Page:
Qatar Airways: You are no longer required, here’s a £130,000 bill

Qatar Airways Boeing 787-8 preparing for take-off at Cardiff Airport (Image: The Aviation Media Agency.)
Qatar Airways Boeing 787-8 preparing for take-off at Cardiff Airport (Image: The Aviation Media Agency.)

Qatar Airways (QR/QTR) has come under fire after terminating the employment of flight crew but still billing them under the airlines scholarship scheme.

Trainee pilots are often asked to sign a training bond which means that if they leave the company within a set period they agree to repay or compensate the airline for their training.

But what if the company gets rid of you? Like many airlines, Qatar Airways has been cutting jobs, even more so in the wake of the coronavirus and according to one letter we’ve seen, in at least one case has done so giving just 7 days pay in lieu of notice.

The letter informs the employee that their services are “no longer required” by Qatar Airways and that the employees last day had just been carried out.

It then drops the bombshell of informing them that they owe the company around QAR529,000 (£130,000) in compensation for “costs and expenses incurred by the company for the Scholarship Programme Agreement”.

After losing their job the employee is now facing financial ruin as a result of being cut by the airline. The exact reason for the cut is not clear in the letter but it is clear that it isn’t by choice of the employee or as a result of a misconduct dismissal, as no notice would be required in that case.

Posting the letter online, the employee said “I am a Qatari citizen, an employee of Qatar Airways. Today, Thursday 7/5/2020, a procedure was completed to terminate my services without stating disciplinary or similar reasons. I ask you to investigate the matter.” and asked Qatari Prime Minister Al Thani to investigate.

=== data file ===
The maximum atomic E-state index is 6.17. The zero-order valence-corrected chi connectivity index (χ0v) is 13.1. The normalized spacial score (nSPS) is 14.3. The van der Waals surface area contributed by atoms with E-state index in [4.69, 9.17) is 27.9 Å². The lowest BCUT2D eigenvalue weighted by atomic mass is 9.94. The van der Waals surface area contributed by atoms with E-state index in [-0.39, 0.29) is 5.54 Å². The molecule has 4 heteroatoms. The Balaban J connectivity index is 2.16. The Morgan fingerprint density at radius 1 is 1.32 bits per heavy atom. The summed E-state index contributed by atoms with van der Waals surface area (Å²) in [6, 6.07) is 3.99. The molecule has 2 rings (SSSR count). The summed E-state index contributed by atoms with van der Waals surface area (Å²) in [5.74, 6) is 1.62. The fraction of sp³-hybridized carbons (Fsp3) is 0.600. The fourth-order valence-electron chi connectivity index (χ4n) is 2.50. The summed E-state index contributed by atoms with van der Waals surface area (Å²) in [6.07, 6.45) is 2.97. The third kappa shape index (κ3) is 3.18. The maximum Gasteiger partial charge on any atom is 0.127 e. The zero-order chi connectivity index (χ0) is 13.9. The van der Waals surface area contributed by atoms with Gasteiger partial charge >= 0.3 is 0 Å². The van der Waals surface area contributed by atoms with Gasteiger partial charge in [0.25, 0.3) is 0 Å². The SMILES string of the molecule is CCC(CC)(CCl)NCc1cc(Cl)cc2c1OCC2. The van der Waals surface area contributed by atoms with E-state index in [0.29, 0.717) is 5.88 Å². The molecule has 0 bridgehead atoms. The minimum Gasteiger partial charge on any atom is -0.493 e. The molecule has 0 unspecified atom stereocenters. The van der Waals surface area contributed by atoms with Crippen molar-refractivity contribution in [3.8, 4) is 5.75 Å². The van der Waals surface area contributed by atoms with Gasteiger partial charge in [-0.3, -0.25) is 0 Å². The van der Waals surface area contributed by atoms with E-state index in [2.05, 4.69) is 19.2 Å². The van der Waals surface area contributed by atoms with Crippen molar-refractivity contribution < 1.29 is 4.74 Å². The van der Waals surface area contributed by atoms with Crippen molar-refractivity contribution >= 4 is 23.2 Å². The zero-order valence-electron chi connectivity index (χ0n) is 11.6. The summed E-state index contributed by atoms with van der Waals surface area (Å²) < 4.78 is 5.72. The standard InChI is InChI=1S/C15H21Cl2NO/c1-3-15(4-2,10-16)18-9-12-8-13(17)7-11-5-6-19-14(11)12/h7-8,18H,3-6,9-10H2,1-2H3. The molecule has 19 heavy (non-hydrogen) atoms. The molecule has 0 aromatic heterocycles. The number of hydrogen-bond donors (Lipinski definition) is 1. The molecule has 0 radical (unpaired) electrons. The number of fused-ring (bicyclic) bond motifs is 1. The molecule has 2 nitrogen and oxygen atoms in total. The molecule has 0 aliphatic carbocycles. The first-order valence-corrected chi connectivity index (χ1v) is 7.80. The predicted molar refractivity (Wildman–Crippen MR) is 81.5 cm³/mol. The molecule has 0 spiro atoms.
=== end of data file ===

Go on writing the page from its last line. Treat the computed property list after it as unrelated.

Qatar Airways Letter, redacted to protect identities.
Qatar Airways Letter, redacted to protect identities.

This raises a massive moral question about bonded training schemes as the employee has not chosen to leave the airline but has been forced to by the airline. In that instance, should they still be bound by the bond as its not their fault they couldn’t comply with the agreement?

No one would argue that airlines are also in the midst of an unprecedented global crisis but cutting someones job and then billing them for the privilege goes above and beyond what many will find acceptable.

In a time when how airlines are treating their staff is under close scrutiny, situations like this can have a significant impact on the way the public perceives a brand.

Qatar Airways have been asked for comment, they have so far not responded.

About Nick Harding 1105 Articles
Nick is the senior reporter and editor at UK Aviation News as well as working freelance elsewhere. He has his finger firmly on the pulse on Aviation, not only in the UK but worldwide. Nick has been asked to speak in a professional capacity on LBC, Heart and other broadcast networks.